Food & dining

q&a

Joanne Chang on ‘Baking with Less Sugar’

Kristin Teig

A pastry chef baking without sugar seems as likely as a painter working without color. But that’s one of the challenges Joanne Chang, 46, gave herself in her new “Baking With Less Sugar.” She created confections that either reduce granulated sugar or replace it entirely with maple syrup, honey, molasses, fruit, and other sweeteners. “One of the main reasons to do the book was trying to create different tastes,” says the chef. “It wasn’t about eliminating a key ingredient, but more about focusing on other parts of baking and seeing what you could create.” Chang is the owner of four Flour Bakery + Cafe locations and chef at Myers + Chang, the South End restaurant that she co-owns with her husband, Christopher Myers. She is the author of two other baking books and is now at work with Myers + Chang executive chef Karen Akunowicz on another cookbook.

Q. What made you decide that baked goods should have other sweeteners besides sugar?

Advertisement

A. If you just use sugar — which is definitely the go-to for all pastry chefs — then you’re creating a dessert where the sweetener isn’t really adding any flavor. It just adds sweetness. You could liken it to the recent trend of all the different flavored salts. Salt just adds saltiness or enhances the flavor. But if you have a sea salt or any of those specialty salts that are out there, they are adding flavor.

Q. Did you adapt Flour recipes or create new ones?

Get The Weekender in your inbox:
The Globe's top picks for what to see and do each weekend, in Boston and beyond.
Thank you for signing up! Sign up for more newsletters here

A. A little bit of both. There are a lot of recipes that are tweaks of things we do here. Our banana bread is in it. I took that recipe and literally started reducing, reducing, reducing the sugar. The carrot cake, which is on the cover, is a recipe that starts from Flour and then I take out the sugar and replace it with apple juice. Then there are some brand new recipes like the coconut tapioca [pudding], which is also sweetened with apple juice.

Q. What were the baking challenges?

A. I thought I was going to be focusing 80 percent of my time on how to make things taste sweet and 20 percent on everything else. I really probably spent 80 percent figuring out the texture, color, the keeping qualities. Sugar allows things to be crispy. It enables a certain golden color. There’s a peanut-butter honey cookie in the book I thought . . . was going to be easy. The taste part was easy. But to get it to hold together and have some sense of a cookie instead of a soft cake, it was probably 10 or 12 trials.

Advertisement

Q. Low-sugar pastries don’t keep as long. Why is that?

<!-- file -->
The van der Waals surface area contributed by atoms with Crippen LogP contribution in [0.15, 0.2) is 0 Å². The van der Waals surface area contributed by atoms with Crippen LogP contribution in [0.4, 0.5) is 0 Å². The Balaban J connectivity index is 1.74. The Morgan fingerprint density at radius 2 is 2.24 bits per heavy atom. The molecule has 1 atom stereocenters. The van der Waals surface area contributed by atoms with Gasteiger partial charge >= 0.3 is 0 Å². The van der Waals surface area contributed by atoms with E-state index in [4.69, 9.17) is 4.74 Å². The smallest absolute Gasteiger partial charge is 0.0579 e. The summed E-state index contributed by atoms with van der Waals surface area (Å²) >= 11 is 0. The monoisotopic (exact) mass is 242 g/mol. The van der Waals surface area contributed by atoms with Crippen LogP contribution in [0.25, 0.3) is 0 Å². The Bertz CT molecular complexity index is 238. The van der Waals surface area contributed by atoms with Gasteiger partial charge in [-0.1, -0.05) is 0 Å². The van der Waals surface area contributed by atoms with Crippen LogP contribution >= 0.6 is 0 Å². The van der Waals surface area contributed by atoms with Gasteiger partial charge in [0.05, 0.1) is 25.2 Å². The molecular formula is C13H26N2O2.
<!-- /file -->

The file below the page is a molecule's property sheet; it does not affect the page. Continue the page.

A. Sugar is hygroscopic, which means that it draws moisture in the air. If you have a piece of cake that is made with sugar, the sugar is going to take any moisture that’s in the surrounding air and suck it in the cake. That’s what keeps it moist for days.

Q. Do you end up adding more fat to compensate?

A. Not as a rule. But I think that a lot of people are approaching this book as a health book. In their heads they think low sugar, oh, it must be low-fat as well. It’s really a book about flavor. I didn’t go through the recipes and take out the sugar and then try to take out the fat.

Q. Was there anything you just couldn’t get to work?

A. There’s one I have temporarily abandoned. Hamersley’s Bistro made a famous lemon pudding cake. It’s an easy cake batter that you pour into a pan and when you bake, it separates. I wanted to do something like that but with maple syrup. I must have made 30 versions. I never got it right.

Q. You recently helped design a new chef’s apron.

‘If you just use sugar . . . then you’re creating a dessert where the sweetener isn’t really adding any flavor. It just adds sweetness.’

Quote Icon

A. Tilit [the manufacturer] sent me an e-mail out of the blue. They said, why don’t we send you prototypes, wear them, and send us feedback? I gave them to our pastry chefs. One thing we wanted was a fabric that didn’t look dirty when it had flour on it. White is actually too white. We got something that’s like a pale cream (pictured above). It’s got two big pockets down toward the leg. Sometimes aprons have pockets at the chest and when you bend over at a low oven, a pen or a notebook might fall out.

Interview was edited and condensed. Michael Floreak can be reached at michaelfloreak
@gmail.com.
Loading comments...
Real journalists. Real journalism. Subscribe to The Boston Globe today.